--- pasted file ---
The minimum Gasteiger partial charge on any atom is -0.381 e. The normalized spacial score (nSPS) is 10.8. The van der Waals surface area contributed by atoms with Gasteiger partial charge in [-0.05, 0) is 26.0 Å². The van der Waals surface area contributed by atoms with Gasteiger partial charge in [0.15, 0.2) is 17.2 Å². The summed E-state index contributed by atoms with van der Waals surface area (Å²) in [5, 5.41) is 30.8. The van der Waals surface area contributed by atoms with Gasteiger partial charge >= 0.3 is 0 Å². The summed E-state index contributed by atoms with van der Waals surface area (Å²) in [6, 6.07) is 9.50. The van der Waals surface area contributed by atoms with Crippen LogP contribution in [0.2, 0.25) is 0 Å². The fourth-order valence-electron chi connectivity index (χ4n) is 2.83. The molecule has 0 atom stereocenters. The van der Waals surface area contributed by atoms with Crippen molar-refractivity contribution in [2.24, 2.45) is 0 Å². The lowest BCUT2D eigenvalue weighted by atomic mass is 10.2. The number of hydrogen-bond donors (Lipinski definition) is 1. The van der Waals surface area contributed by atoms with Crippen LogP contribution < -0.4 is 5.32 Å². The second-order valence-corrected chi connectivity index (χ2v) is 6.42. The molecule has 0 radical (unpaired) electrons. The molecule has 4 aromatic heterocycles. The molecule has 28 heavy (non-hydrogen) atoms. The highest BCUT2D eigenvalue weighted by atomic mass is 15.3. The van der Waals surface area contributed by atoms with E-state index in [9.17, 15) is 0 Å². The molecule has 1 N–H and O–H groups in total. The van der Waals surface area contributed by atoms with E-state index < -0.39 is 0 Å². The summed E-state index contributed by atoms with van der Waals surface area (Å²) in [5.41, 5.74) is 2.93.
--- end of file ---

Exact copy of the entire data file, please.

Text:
The minimum Gasteiger partial charge on any atom is -0.381 e. The normalized spacial score (nSPS) is 10.8. The van der Waals surface area contributed by atoms with Gasteiger partial charge in [-0.05, 0) is 26.0 Å². The van der Waals surface area contributed by atoms with Gasteiger partial charge in [0.15, 0.2) is 17.2 Å². The summed E-state index contributed by atoms with van der Waals surface area (Å²) in [5, 5.41) is 30.8. The van der Waals surface area contributed by atoms with Gasteiger partial charge >= 0.3 is 0 Å². The summed E-state index contributed by atoms with van der Waals surface area (Å²) in [6, 6.07) is 9.50. The van der Waals surface area contributed by atoms with Crippen LogP contribution in [0.2, 0.25) is 0 Å². The fourth-order valence-electron chi connectivity index (χ4n) is 2.83. The molecule has 0 atom stereocenters. The van der Waals surface area contributed by atoms with Crippen molar-refractivity contribution in [2.24, 2.45) is 0 Å². The lowest BCUT2D eigenvalue weighted by atomic mass is 10.2. The number of hydrogen-bond donors (Lipinski definition) is 1. The van der Waals surface area contributed by atoms with Crippen LogP contribution < -0.4 is 5.32 Å². The second-order valence-corrected chi connectivity index (χ2v) is 6.42. The molecule has 0 radical (unpaired) electrons. The molecule has 4 aromatic heterocycles. The molecule has 28 heavy (non-hydrogen) atoms. The highest BCUT2D eigenvalue weighted by atomic mass is 15.3. The van der Waals surface area contributed by atoms with E-state index in [9.17, 15) is 0 Å². The molecule has 1 N–H and O–H groups in total. The van der Waals surface area contributed by atoms with E-state index < -0.39 is 0 Å². The summed E-state index contributed by atoms with van der Waals surface area (Å²) in [5.41, 5.74) is 2.93.